Going outside the school

February 18, 2014 § 2 Comments

Tomorrow I am bringing my daughter to see a specialist to help us with making decisions about school as we move forward. I have always tried to handle everything in my own. Only once before did I have an outside person step in. In that instance it was very beneficial and extremely eye opening.

It’s hard for a parent to step outside the school to seek answers. We know when we do this it says to the school “I’m not so sure I trust you.” If it was a medical model we would be encouraged to seek a second opinion. Or even if we were making a huge financial decision it would be acceptable to consider all options. When we do this with the school it builds a little tension. It shouldn’t but it does.

In regards to my daughter we always seek outside evaluations for IEPs for a variety of reasons. One of those reasons is that the evaluators recommendations do not have the school’s financial needs or staffing plans in mind – instead the recommendations are written based on what’s best for my daughter.

I also can say as an educator I feel the opposite way sometimes about outside evaluations or people stepping in. I wonder how well they know the child or question if they understand the current setting. I am always interested to see how a child is portrayed outside the school setting.

The process is a catch 22.

In the case if my daughter, well, she has a rare disorder. (I recently saw a sign that said only 30,000 people in the Untied States have the Williams Syndrome.) Developing her educational plan takes specialized care and planning. Getting the school to understand that requires a lot of work.

I’m willing to do whatever it takes.

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§ 2 Responses to Going outside the school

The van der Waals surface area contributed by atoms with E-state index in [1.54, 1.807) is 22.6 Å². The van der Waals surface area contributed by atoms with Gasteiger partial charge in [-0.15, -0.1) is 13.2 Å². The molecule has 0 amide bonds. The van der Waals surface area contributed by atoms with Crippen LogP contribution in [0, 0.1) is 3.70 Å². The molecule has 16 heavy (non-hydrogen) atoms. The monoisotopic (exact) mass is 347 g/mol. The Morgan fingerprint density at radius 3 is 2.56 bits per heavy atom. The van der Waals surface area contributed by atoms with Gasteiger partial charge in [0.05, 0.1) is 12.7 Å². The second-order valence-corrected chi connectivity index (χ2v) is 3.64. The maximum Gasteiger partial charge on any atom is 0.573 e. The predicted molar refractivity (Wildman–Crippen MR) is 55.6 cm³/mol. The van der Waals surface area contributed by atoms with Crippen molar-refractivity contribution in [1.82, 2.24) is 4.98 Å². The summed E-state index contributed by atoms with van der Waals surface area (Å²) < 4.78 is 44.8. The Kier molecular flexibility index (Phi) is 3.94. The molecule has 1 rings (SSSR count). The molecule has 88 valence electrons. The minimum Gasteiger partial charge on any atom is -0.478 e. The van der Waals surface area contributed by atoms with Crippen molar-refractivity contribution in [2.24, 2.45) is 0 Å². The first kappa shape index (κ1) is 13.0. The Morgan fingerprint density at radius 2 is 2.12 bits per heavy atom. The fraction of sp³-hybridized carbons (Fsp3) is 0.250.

• Olive davis says:

    I have been reading your post. You could be me. Same.

  • Olive davis says:

    We have been visiting the children’s hospital since our daughter was 2years old. They have been assessing her abilities, cognitively, physically, and psychologically ever since. She has been followed by a team who consists of speech therapy, occupational therapy, physical therapy and the Canadian institute for the blind. Also assessed annually by a technical aids team. Every year the team so specialists would send a report to the school of the assessment and send some suggestions that would work for our daughter. I must say it helped a lot. There was only one or two that may have taken offence to this. I’ll never understand why because it was never about them, but our daughter. We did everything we possibly could to make sure she was accommodated and her needs and strengths were accommodated and enhanced or improved. We have no regrets because we did everything we possibly could that we know of. If it helps go for it. I’m quite sure it will.

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